Wednesday

23 January 2013

"I shall take you for my wife in righteousness and justice, in steadfast love, and in mercy. I shall take you for my wife in faithfulness and you shall know the Lord." (vv. 19-20)


Background

Yesterday's passage focused on the anguish felt by Hosea as a result of Gomer's adultery and betrayal, and by extension the prophet's sense of how God must feel as a result of Israel's faithlessness. But at the end of that passage, Hosea expressed his hope that Gomer may yet return to him, and respond "as in the days of her youth'.

It is this hope of restoration that is explored in today's passage. It follows on and is best understood as the Lord speaking through the mouth and experience of Hosea. It's not just that Gomer returns to be a faithful wife, it's that her reconciliation with Hosea is symbolic of what needs to happen to the whole created order: "I will make for you a covenant on that day with the wild animals, the birds of the air, and the creeping things of the ground" (v. 18).

Such a restoration will also have an impact on the wider political and military situation facing Israel: "I will abolish the bow, the sword, and war from the land; and I will make you lie down in safety" (v. 18). And their children too will be included in this reconciliation; the Lord "will sow" Jezreel (and the land bear fruit) for himself, "have pity" on Lo-ruhamah and say to Lo-ammi "you are my people" (verse 23). (These actions are the opposite to the meaning of the three children's names.)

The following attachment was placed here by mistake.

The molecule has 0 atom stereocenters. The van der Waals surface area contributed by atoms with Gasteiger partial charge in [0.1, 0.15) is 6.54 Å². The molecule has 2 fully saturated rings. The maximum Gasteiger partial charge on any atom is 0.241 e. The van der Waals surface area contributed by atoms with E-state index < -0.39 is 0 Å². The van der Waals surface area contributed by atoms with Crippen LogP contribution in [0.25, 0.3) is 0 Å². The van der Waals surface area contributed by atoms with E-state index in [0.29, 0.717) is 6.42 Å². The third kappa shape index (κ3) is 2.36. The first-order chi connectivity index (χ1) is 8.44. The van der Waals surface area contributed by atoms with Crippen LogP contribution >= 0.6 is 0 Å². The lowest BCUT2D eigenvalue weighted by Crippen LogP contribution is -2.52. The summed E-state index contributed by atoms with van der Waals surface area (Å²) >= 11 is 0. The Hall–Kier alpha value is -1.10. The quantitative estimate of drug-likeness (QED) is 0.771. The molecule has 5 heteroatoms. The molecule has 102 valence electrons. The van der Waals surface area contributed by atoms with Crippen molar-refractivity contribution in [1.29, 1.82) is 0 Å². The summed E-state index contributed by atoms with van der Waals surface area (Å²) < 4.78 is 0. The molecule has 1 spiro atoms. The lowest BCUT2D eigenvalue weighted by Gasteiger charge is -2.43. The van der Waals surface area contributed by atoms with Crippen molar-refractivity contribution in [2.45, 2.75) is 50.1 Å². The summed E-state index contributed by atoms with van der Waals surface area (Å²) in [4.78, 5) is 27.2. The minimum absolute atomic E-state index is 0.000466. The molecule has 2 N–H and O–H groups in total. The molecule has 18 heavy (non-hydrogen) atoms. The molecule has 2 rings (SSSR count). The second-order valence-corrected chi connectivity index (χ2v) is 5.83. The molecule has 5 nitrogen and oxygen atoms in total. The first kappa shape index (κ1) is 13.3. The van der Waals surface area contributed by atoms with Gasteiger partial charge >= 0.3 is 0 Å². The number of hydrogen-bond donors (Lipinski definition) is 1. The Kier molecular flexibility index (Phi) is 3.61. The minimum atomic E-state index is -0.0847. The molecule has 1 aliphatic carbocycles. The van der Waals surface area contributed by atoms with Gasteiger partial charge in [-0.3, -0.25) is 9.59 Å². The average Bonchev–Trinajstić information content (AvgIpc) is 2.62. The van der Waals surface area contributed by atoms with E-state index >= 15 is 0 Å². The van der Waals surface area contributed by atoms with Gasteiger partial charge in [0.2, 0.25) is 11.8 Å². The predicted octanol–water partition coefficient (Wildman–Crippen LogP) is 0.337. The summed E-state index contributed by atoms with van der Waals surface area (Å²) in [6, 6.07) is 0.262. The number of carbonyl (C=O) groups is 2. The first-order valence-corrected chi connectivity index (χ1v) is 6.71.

But all of this rests on the realisation that it is not simply a family relationship being restored; Gomer and Hosea's marriage is a symbol of what needs to happen for Israel as a nation, that the people need to return to God. This is what it means for Gomer to return as not just a marriage partner, but as a wife "in righteousness and in justice, in steadfast love, and in mercy", and for Israel to "know the Lord".


To Ponder

  • Hosea is making a link between his family situation and the life of the nation. To what extent is it fair to make that kind of a link today?
  • How far do you think the Church should be upholding 'family values'?
  • Throughout this account we hear Hosea's voice: how do you think Gomer (or indeed their children) might hear and respond to Hosea's challenge? 


Bible notes author: The Revd Dr Stephen Wigley

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